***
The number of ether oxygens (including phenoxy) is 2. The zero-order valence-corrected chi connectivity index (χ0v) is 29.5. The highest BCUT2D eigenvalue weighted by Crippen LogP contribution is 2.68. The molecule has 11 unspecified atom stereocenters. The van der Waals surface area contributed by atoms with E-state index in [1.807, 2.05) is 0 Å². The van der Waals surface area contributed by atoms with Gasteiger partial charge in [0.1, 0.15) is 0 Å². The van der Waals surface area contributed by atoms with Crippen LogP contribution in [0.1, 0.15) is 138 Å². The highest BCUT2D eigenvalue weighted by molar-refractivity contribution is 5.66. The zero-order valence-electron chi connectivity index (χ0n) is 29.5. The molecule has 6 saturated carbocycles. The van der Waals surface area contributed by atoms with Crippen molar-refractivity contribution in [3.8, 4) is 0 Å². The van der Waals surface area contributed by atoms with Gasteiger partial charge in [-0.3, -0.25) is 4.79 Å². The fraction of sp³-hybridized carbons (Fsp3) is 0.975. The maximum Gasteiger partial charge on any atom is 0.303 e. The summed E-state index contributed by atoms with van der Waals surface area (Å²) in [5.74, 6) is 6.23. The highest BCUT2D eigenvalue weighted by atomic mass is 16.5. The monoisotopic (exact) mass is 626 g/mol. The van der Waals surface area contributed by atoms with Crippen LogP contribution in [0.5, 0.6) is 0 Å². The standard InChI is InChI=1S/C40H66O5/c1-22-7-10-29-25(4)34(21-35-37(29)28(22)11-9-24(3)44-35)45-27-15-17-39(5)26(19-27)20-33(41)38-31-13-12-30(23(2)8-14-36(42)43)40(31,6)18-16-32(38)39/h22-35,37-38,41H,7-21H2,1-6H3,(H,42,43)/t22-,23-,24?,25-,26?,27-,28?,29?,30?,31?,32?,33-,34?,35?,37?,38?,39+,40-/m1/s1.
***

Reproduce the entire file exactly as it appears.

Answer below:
The number of ether oxygens (including phenoxy) is 2. The zero-order valence-corrected chi connectivity index (χ0v) is 29.5. The highest BCUT2D eigenvalue weighted by Crippen LogP contribution is 2.68. The molecule has 11 unspecified atom stereocenters. The van der Waals surface area contributed by atoms with E-state index in [1.807, 2.05) is 0 Å². The van der Waals surface area contributed by atoms with Gasteiger partial charge in [0.1, 0.15) is 0 Å². The van der Waals surface area contributed by atoms with Crippen LogP contribution in [0.1, 0.15) is 138 Å². The highest BCUT2D eigenvalue weighted by molar-refractivity contribution is 5.66. The zero-order valence-electron chi connectivity index (χ0n) is 29.5. The molecule has 6 saturated carbocycles. The van der Waals surface area contributed by atoms with Crippen molar-refractivity contribution in [3.8, 4) is 0 Å². The van der Waals surface area contributed by atoms with Gasteiger partial charge in [-0.3, -0.25) is 4.79 Å². The fraction of sp³-hybridized carbons (Fsp3) is 0.975. The maximum Gasteiger partial charge on any atom is 0.303 e. The summed E-state index contributed by atoms with van der Waals surface area (Å²) in [5.74, 6) is 6.23. The highest BCUT2D eigenvalue weighted by atomic mass is 16.5. The monoisotopic (exact) mass is 626 g/mol. The van der Waals surface area contributed by atoms with Crippen LogP contribution in [0.5, 0.6) is 0 Å². The standard InChI is InChI=1S/C40H66O5/c1-22-7-10-29-25(4)34(21-35-37(29)28(22)11-9-24(3)44-35)45-27-15-17-39(5)26(19-27)20-33(41)38-31-13-12-30(23(2)8-14-36(42)43)40(31,6)18-16-32(38)39/h22-35,37-38,41H,7-21H2,1-6H3,(H,42,43)/t22-,23-,24?,25-,26?,27-,28?,29?,30?,31?,32?,33-,34?,35?,37?,38?,39+,40-/m1/s1.